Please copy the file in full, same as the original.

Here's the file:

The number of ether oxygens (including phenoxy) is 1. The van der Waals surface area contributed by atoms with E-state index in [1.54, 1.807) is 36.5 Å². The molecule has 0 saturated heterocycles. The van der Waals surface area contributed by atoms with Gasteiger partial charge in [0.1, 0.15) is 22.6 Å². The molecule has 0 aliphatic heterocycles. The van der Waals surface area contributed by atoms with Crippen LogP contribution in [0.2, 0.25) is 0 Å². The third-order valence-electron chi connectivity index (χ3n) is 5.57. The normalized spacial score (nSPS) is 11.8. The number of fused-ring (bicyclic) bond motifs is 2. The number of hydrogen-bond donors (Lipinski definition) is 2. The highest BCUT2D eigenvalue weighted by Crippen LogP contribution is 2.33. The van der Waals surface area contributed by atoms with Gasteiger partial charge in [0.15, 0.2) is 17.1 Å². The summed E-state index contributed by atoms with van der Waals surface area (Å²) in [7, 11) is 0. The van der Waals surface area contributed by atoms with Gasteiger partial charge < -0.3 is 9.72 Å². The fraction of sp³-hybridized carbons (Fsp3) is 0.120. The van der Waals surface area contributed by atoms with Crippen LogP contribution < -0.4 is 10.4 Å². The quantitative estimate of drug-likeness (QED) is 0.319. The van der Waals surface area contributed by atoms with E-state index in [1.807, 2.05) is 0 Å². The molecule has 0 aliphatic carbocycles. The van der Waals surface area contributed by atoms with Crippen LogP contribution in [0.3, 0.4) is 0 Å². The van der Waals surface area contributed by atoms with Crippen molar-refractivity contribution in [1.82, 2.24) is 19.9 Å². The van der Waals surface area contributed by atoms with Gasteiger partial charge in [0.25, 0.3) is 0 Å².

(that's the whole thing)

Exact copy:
The number of ether oxygens (including phenoxy) is 1. The van der Waals surface area contributed by atoms with E-state index in [1.54, 1.807) is 36.5 Å². The molecule has 0 saturated heterocycles. The van der Waals surface area contributed by atoms with Gasteiger partial charge in [0.1, 0.15) is 22.6 Å². The molecule has 0 aliphatic heterocycles. The van der Waals surface area contributed by atoms with Crippen LogP contribution in [0.2, 0.25) is 0 Å². The third-order valence-electron chi connectivity index (χ3n) is 5.57. The normalized spacial score (nSPS) is 11.8. The number of fused-ring (bicyclic) bond motifs is 2. The number of hydrogen-bond donors (Lipinski definition) is 2. The highest BCUT2D eigenvalue weighted by Crippen LogP contribution is 2.33. The van der Waals surface area contributed by atoms with Gasteiger partial charge in [0.15, 0.2) is 17.1 Å². The summed E-state index contributed by atoms with van der Waals surface area (Å²) in [7, 11) is 0. The van der Waals surface area contributed by atoms with Gasteiger partial charge < -0.3 is 9.72 Å². The fraction of sp³-hybridized carbons (Fsp3) is 0.120. The van der Waals surface area contributed by atoms with Crippen LogP contribution < -0.4 is 10.4 Å². The quantitative estimate of drug-likeness (QED) is 0.319. The van der Waals surface area contributed by atoms with E-state index in [1.807, 2.05) is 0 Å². The molecule has 0 aliphatic carbocycles. The van der Waals surface area contributed by atoms with Crippen LogP contribution in [0.3, 0.4) is 0 Å². The van der Waals surface area contributed by atoms with Crippen molar-refractivity contribution in [1.82, 2.24) is 19.9 Å². The van der Waals surface area contributed by atoms with Gasteiger partial charge in [0.25, 0.3) is 0 Å².